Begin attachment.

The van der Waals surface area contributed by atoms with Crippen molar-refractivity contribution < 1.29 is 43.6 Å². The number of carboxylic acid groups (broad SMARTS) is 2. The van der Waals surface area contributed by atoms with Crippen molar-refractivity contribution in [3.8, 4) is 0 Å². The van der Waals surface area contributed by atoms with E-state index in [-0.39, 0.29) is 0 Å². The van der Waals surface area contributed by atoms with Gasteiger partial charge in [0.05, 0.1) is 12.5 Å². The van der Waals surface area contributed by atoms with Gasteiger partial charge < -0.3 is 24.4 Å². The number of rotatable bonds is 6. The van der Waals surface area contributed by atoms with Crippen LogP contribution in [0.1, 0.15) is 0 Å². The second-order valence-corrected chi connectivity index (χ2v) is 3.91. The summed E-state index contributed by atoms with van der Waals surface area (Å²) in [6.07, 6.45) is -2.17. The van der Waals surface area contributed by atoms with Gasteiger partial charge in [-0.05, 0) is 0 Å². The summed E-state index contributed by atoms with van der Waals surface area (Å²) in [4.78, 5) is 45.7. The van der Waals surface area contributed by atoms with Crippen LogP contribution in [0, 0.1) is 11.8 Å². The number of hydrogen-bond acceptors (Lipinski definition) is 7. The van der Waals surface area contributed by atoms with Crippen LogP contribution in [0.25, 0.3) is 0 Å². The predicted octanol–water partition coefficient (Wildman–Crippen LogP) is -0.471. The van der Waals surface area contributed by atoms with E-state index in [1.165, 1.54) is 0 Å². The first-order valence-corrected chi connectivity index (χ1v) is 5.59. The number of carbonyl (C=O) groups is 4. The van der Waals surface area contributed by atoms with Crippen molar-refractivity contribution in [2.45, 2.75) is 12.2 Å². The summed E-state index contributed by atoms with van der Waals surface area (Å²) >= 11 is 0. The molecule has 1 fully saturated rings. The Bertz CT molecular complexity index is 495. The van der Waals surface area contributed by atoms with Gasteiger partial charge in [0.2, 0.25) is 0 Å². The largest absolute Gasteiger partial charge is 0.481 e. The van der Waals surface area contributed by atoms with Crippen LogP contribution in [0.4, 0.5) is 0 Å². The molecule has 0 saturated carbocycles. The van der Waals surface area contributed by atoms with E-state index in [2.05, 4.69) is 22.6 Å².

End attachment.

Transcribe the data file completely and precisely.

The van der Waals surface area contributed by atoms with Crippen molar-refractivity contribution < 1.29 is 43.6 Å². The number of carboxylic acid groups (broad SMARTS) is 2. The van der Waals surface area contributed by atoms with Crippen molar-refractivity contribution in [3.8, 4) is 0 Å². The van der Waals surface area contributed by atoms with E-state index in [-0.39, 0.29) is 0 Å². The van der Waals surface area contributed by atoms with Gasteiger partial charge in [0.05, 0.1) is 12.5 Å². The van der Waals surface area contributed by atoms with Gasteiger partial charge < -0.3 is 24.4 Å². The number of rotatable bonds is 6. The van der Waals surface area contributed by atoms with Crippen LogP contribution in [0.1, 0.15) is 0 Å². The second-order valence-corrected chi connectivity index (χ2v) is 3.91. The summed E-state index contributed by atoms with van der Waals surface area (Å²) in [6.07, 6.45) is -2.17. The van der Waals surface area contributed by atoms with Gasteiger partial charge in [-0.05, 0) is 0 Å². The summed E-state index contributed by atoms with van der Waals surface area (Å²) in [4.78, 5) is 45.7. The van der Waals surface area contributed by atoms with Crippen LogP contribution in [0, 0.1) is 11.8 Å². The number of hydrogen-bond acceptors (Lipinski definition) is 7. The van der Waals surface area contributed by atoms with Crippen LogP contribution in [0.25, 0.3) is 0 Å². The predicted octanol–water partition coefficient (Wildman–Crippen LogP) is -0.471. The van der Waals surface area contributed by atoms with E-state index in [1.165, 1.54) is 0 Å². The first-order valence-corrected chi connectivity index (χ1v) is 5.59. The number of carbonyl (C=O) groups is 4. The van der Waals surface area contributed by atoms with Crippen molar-refractivity contribution in [2.45, 2.75) is 12.2 Å². The summed E-state index contributed by atoms with van der Waals surface area (Å²) >= 11 is 0. The molecule has 1 fully saturated rings. The Bertz CT molecular complexity index is 495. The van der Waals surface area contributed by atoms with Gasteiger partial charge in [0.2, 0.25) is 0 Å². The largest absolute Gasteiger partial charge is 0.481 e. The van der Waals surface area contributed by atoms with Crippen LogP contribution in [0.4, 0.5) is 0 Å². The molecule has 0 saturated carbocycles. The van der Waals surface area contributed by atoms with E-state index in [2.05, 4.69) is 22.6 Å².